Aidan wrote:Most distillers say it makes no difference. Most professional blenders I have talked to say it makes no difference. In fact, all of them so far - not that this represents a huge number. These would have their own agenda, though, maybe.
Quite right about the agenda thing--I got quite a laugh reading one of WM's excellent round table discussions, wherein numerous whisky business persons vehemently defended chillfiltering, saying non-chillfiltered whiskies were "different, not better". Anybody want to buy the Forth Rail Bridge? They defend both of these practices because they do them, and they do them for what most of us here would consider a bad reason: cosmetics. But a marketer of whisky has a different perspective than you and I do, and deals much more with casual whisky drinkers than with supremely discerning aficionados such as we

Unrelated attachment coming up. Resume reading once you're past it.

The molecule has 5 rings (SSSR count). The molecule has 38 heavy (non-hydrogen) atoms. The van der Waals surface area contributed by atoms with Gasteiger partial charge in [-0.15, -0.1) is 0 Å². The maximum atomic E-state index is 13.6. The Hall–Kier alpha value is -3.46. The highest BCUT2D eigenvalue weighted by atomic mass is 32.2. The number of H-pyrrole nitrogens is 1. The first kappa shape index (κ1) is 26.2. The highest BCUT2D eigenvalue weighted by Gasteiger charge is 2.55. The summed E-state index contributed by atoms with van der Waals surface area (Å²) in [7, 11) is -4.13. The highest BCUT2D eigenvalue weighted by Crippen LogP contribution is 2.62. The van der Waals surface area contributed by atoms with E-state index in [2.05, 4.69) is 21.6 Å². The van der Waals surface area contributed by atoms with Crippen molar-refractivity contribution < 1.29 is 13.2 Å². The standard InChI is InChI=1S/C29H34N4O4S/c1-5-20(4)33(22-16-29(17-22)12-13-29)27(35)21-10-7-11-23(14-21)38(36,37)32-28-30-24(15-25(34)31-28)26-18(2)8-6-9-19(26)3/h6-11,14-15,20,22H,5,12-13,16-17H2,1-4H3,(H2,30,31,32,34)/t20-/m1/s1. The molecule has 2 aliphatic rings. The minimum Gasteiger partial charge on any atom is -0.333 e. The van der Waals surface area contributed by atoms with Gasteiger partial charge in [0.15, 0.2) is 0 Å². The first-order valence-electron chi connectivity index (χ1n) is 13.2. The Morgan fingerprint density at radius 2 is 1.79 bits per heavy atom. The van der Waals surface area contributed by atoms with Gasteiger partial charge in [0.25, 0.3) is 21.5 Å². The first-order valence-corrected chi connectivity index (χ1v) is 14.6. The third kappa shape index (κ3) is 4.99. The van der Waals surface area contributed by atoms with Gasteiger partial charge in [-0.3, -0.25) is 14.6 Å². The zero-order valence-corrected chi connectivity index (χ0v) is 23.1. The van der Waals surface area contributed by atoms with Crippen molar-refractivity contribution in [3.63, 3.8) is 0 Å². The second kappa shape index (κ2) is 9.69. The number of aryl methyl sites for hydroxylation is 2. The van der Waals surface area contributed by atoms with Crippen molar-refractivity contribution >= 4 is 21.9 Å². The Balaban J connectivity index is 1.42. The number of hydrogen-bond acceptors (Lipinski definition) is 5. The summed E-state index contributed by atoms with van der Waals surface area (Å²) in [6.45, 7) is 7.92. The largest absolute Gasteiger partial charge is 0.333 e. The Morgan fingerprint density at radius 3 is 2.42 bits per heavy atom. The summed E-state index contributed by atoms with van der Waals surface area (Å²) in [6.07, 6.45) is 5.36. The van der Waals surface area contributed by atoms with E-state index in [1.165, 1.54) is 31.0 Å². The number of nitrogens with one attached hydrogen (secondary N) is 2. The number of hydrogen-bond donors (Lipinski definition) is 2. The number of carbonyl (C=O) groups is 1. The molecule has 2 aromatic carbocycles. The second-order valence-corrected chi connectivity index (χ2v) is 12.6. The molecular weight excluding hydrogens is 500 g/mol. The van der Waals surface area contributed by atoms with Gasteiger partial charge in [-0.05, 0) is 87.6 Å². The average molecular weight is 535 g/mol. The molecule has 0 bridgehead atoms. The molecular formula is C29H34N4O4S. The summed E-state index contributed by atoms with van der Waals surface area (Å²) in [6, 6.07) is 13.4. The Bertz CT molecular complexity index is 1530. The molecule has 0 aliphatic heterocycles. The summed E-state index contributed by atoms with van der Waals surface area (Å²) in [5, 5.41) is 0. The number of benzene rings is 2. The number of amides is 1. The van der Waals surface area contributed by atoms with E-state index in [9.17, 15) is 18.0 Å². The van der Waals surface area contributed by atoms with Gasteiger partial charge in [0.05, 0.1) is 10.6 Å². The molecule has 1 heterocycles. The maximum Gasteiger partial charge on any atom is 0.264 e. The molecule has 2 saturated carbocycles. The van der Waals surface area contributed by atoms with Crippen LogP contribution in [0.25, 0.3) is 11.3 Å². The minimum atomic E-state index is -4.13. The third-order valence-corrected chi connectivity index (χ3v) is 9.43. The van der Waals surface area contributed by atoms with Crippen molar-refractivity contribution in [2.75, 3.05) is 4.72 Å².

. The question is whether they are turning a blind eye (a deaf ear? an untasting tongue?) to the detrimental effects these practices may have, purely for the sake of catering to the larger number of less discriminating consumers.
We all here recognize chill haze and inconsistent color to be the hallmarks of natural and unadulterated product. We must make it our mission to get that idea across to the mass of malt drinkers. Only when consumers expect and demand these characterisitics will distillers be motivated to provide them as a matter of standard practice, and possibly, hopefully, even codify these standards in their definition of single malt Scotch whisky.